For further information please go to the following link: http://www.ecu.edu.au/schools/medical-and-health- sciences/our-research/communication-disorders-research-group/projects/brain-injury-in-aboriginal- populations/enhancing-rehabilitation-services-for-aboriginal-australians-after-brain-injury.

    The Wangi project The Wangi (talking) project: a feasibility study of a culturally sensitive rehabilitation model for

    Aboriginal people post stroke.

    Aboriginal Australians experience stroke up to 3 times more frequently than non-Aboriginal Australians.

    However they are under-represented in rehabilitation services and culturally sensitive rehabilitation

    treatment protocols aren’t currently available. Health service providers also report a lack of confidence in

    providing services to Aboriginal people who have had a stroke. Through this project we tested the

    feasibility and acceptability of the first culturally tailored intervention protocol for use with Aboriginal

    people with acquired communication disorders (ACD) post stroke.

    Eight Aboriginal people with ACD post stroke were recruited to the study. The intervention involved 16 x

    1hr treatment sessions provided twice weekly. It utilised collaborative planning, integrated a ‘yarning’

    framework, and was provided by a speech pathologist and Aboriginal co-worker at a mutually agreed

    location. Participant acceptability was measured through an analysis of participant attendance and

    participant satisfaction questionnaires. Improvement in

    participant communication skills was measured through

    change in verbal output in everyday conversation. Results

    suggest the treatment is acceptable with a high level of

    participant attendance. Participants noted improvements in

    communication and reported key components of the program,

    such as working with an Aboriginal co-worker and yarning

    based therapy tasks, were helpful.

    Associate Professor Natalie Ciccone, Professor Beth

    Armstrong and Associate Professor Deborah Hersh

    http://www.ecu.edu.au/schools/medical-and-health-sciences/our-research/communication-disorders-research-group/projects/brain-injury-in-aboriginal-populations/enhancing-rehabilitation-services-for-aboriginal-australians-after-brain-injury http://www.ecu.edu.au/schools/medical-and-health-sciences/our-research/communication-disorders-research-group/projects/brain-injury-in-aboriginal-populations/enhancing-rehabilitation-services-for-aboriginal-australians-after-brain-injury http://www.ecu.edu.au/schools/medical-and-health-sciences/our-research/communication-disorders-research-group/projects/brain-injury-in-aboriginal-populations/enhancing-rehabilitation-services-for-aboriginal-australians-after-brain-injury

  • November 2017 Speech Pathology Newsletter Page 3

    Introducing Rimke

    Dr Rimke Groenewold from the University of Groningen, the Netherlands, is undertaking a postdoctoral fellowship at ECU for 2017 – 2018. She is funded by the Netherlands Organisation for Scientific Research (NWO) to collaborate with Professor Armstrong and the speech pathology team on a project entitled ‘The use of direct speech as a compensatory device in aphasic interaction’.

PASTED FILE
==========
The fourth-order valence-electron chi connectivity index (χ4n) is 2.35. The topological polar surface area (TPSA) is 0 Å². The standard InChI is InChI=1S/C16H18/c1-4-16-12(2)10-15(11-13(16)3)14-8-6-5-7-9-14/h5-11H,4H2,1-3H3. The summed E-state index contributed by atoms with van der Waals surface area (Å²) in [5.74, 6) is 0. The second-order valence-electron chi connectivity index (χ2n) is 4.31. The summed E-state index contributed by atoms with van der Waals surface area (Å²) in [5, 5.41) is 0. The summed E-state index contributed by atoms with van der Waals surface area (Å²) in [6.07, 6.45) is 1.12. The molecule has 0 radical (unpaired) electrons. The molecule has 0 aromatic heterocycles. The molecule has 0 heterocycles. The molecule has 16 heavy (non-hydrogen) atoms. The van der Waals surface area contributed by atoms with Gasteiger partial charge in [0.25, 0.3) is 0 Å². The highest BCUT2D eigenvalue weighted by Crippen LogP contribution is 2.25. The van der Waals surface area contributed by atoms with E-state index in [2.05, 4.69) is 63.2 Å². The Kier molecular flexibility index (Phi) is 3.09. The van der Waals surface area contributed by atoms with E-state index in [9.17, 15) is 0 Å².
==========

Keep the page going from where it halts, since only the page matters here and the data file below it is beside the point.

Research: People with aphasia, a language disorder due to brain damage, have difficulty constructing sentences because of grammatical problems. Some people with aphasia are argued to ‘communicate better than they talk’. In order to get

    their message across, they develop communication strategies, which allow them to exploit resources that are still relatively intact, such as pragmatic, prosodic and non-verbal skills.

    The research focuses on one of these possible strategies, namely the increased use of direct speech constructions (e.g., John said: “Great!”) by aphasic speakers that has been observed in previous studies. To what extent the use of direct speech by aphasic speakers deviates from that by healthy speakers - and therefore whether it can be considered a compensatory device - remains unclear. Where in healthy language direct speech has been studied extensively, in aphasic interaction it has received little attention.

    This project cross-linguistically investigates whether problems with grammar can be compensated by the deviating use of prosody accompanying direct speech. The approach of this research is novel because it combines two research disciplines - neurolinguistics and discourse analysis - it contributes to both theoretical insights and implications for clinical practice; depending on the outcomes, recommendations for speech therapy will be developed.

    WA: And while we’re here anyway, we might as well take advantage and see as much as possible of beautiful WA. We visited Margaret River and Busselton, and for a longer holiday we went up north to see Broome and drive all the way back to Perth, visiting Exmouth, Coral Bay, Shark Bay, Kalbarri and Cervantes on the way. It was stunni